Why Payers Should Play with FHIR – Part 2

This is Part 2 of the Why Payers Should Play With FHIR. To read part 1 click here.

HL7 holds Connectathons on the Saturday and Sunday before the working group meeting. Plan to arrive the evening before to settle in. Attendees can register as observers or participants. Review the Connectathon 14 wiki page before arriving. The wiki lists proposed tracks and use cases. Although optional, I highly recommend using the tracking spreadsheet to register for two tracks. These choices are not mandatory. You can always switch tracks if you change your focus or complete your primary track early.

The Connectathon starts at 9:00 AM on Saturday. Arrive before 8:15 AM so you can pick a good seat and get eggs for breakfast (both are usually gone by 8:30 AM). If you’re delayed because you stayed out too late the night before (I won’t blame you, it is a Friday after all), find a seat as close to your track table as possible and locate your track lead. All tracks have an online chat group on the FHIR website, so communication should not be a problem. Worst case, you get a bit of exercise walking back and forth to your track table to ask questions. I highly recommend interacting face-to-face.

You will spend most of your time working with FHIR servers, APIs, and resources. How this plays out depends on the specifics of your track, but first-time attendees will likely edit XML or JSON files and use a REST client, like Postman, to send or retrieve files from a FHIR server. More advanced users will write code to generate resources from existing data and programmatically send/retrieve data from FHIR servers.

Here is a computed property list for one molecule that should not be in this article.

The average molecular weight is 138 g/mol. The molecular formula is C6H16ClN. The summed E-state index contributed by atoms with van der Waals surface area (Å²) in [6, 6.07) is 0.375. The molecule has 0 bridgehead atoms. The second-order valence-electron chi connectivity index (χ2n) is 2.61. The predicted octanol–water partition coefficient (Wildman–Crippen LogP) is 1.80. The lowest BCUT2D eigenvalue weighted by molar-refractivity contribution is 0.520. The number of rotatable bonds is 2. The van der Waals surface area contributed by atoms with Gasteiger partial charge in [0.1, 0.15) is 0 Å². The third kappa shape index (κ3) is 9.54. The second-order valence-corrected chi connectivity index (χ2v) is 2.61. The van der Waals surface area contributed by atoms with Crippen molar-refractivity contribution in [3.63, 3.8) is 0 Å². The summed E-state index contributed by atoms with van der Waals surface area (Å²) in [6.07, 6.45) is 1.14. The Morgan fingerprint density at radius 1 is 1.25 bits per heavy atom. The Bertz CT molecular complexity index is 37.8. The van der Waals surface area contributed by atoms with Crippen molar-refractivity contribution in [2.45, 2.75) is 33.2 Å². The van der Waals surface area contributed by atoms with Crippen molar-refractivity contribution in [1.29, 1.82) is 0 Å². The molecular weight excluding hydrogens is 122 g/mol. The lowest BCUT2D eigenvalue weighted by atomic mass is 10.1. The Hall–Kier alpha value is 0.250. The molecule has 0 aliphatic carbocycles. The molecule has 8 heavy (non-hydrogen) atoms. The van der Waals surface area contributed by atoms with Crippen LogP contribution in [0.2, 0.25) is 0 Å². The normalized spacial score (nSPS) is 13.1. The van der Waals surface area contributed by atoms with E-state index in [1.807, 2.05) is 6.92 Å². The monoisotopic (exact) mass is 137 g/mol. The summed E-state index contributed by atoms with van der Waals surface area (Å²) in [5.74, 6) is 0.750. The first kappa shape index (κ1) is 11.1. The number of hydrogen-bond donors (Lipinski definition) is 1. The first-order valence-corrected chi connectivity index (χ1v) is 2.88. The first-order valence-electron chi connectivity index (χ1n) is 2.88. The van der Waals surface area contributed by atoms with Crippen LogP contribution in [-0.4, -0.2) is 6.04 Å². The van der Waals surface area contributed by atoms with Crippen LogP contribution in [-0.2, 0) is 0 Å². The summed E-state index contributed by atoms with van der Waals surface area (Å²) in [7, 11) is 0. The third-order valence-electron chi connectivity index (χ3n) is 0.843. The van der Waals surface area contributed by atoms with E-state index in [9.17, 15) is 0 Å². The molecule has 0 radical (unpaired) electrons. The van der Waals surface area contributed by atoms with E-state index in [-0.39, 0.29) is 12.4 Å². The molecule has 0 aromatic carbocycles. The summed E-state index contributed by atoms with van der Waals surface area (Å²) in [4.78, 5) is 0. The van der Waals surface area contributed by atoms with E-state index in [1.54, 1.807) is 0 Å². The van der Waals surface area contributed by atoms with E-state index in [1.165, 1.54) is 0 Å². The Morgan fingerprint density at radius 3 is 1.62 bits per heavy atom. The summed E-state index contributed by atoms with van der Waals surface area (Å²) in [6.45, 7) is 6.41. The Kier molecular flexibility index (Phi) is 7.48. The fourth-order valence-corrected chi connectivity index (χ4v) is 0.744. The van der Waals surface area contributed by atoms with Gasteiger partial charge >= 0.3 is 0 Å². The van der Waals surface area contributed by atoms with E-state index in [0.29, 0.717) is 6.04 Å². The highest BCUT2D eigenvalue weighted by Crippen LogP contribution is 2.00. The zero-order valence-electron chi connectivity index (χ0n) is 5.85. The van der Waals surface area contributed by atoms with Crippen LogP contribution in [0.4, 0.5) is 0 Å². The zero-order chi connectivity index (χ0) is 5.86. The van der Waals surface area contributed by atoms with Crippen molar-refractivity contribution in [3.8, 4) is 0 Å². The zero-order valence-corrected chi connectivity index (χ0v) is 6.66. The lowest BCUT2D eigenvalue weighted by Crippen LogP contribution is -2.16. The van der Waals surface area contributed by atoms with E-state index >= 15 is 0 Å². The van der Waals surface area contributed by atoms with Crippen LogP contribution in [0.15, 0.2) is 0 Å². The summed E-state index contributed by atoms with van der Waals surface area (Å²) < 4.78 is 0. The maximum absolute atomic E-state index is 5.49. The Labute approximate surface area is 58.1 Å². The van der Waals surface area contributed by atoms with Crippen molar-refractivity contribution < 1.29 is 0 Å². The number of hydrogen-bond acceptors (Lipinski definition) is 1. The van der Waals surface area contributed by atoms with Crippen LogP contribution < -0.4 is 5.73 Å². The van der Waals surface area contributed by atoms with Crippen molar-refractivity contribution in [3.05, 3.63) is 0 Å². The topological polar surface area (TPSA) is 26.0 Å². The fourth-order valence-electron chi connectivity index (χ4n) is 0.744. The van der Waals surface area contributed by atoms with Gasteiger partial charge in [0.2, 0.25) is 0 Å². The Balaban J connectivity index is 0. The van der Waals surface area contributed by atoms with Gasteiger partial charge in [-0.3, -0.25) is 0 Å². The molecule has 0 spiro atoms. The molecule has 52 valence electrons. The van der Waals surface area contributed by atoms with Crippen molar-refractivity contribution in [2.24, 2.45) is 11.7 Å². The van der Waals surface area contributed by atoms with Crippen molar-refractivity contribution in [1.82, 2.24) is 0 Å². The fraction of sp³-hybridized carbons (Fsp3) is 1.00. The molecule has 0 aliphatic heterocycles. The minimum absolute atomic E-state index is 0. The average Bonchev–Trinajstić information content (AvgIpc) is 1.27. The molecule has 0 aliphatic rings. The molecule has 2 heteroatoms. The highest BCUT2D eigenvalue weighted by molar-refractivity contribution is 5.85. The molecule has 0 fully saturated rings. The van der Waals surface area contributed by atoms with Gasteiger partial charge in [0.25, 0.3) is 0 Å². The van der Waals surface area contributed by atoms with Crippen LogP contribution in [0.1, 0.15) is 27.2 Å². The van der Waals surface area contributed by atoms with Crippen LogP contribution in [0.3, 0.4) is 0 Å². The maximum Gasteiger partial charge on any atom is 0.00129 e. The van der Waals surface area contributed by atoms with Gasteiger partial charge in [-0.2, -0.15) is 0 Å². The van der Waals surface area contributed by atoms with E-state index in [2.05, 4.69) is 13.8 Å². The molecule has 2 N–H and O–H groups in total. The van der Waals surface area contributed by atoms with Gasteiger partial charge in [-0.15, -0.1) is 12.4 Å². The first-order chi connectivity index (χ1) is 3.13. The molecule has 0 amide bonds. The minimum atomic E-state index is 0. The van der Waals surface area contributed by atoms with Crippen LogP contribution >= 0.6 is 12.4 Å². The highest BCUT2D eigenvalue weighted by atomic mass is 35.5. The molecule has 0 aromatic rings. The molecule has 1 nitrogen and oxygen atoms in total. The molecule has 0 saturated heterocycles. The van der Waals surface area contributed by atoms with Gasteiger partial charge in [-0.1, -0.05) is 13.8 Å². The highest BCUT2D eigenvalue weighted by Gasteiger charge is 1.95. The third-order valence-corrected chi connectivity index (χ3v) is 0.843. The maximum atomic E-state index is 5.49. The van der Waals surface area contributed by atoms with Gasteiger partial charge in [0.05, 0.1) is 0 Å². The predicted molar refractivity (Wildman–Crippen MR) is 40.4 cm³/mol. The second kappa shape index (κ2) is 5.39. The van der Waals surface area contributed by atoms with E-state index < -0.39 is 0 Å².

During the Connectathon, monitor the group chat. This is where participants discuss secret tips and tricks. Any changes or bugs in the track scenarios will also be posted on the chat. If you cannot get an answer on chat, feel free to walk around and ask questions of the more experienced FHIR-fighters (I warned you about puns). Although it may remind you of a freshmen mixer in college, mingling is crucial. The best part of a Connectathon is face-to-face time with experts.

If you finish your track early, help those around you. If they’d rather not listen to your gloating, feel free to join another track and learn another aspect of FHIR. The Connectathon should challenge FHIR and test its limits. I encourage you to push yourself and the standard. While the Saturday session officially ends at 5:00 PM, you can stay for the after-party where some continue working until late.

Final testing, as well as wrapping up and reporting out, is scheduled for Day 2. Track leads look to participants to report on what worked, what didn’t, what was accomplished or discovered, etc. The day typically ends at noon. The Connectathon infrastructure is live throughout the week for those wishing to go further. Participants are welcome to continue working.

Attendees should prepare their laptops with any necessary software for their tracks. The exact needs will vary by track, so please contact your track leads (listed on the Connecathon 14 wiki page) about what software you should load in advance. This will often include REST clients like Postman (see previous link), development environments, XML/JSON editors, etc. Participants with locked down laptops will often need to review the track requirements with their IT department in advance, or bring a personal laptop.

Attendees are also encouraged to verify connectivity to a FHIR test server in advance of the Connectathon. The easiest way to do this is to take the FHIR  endpoint URL for a given server and add “/metadata” to the end of it, which will return the server’s CapabilitiesStatement resource*. Your track lead will tell you which server or servers to use, but some common ones are listed below. You can copy the listed URLs into a web browser to confirm your access to the CapabilityStatement.

* The CapabilityStatement resource was previously called the Conformance resource. Some servers may use the old name.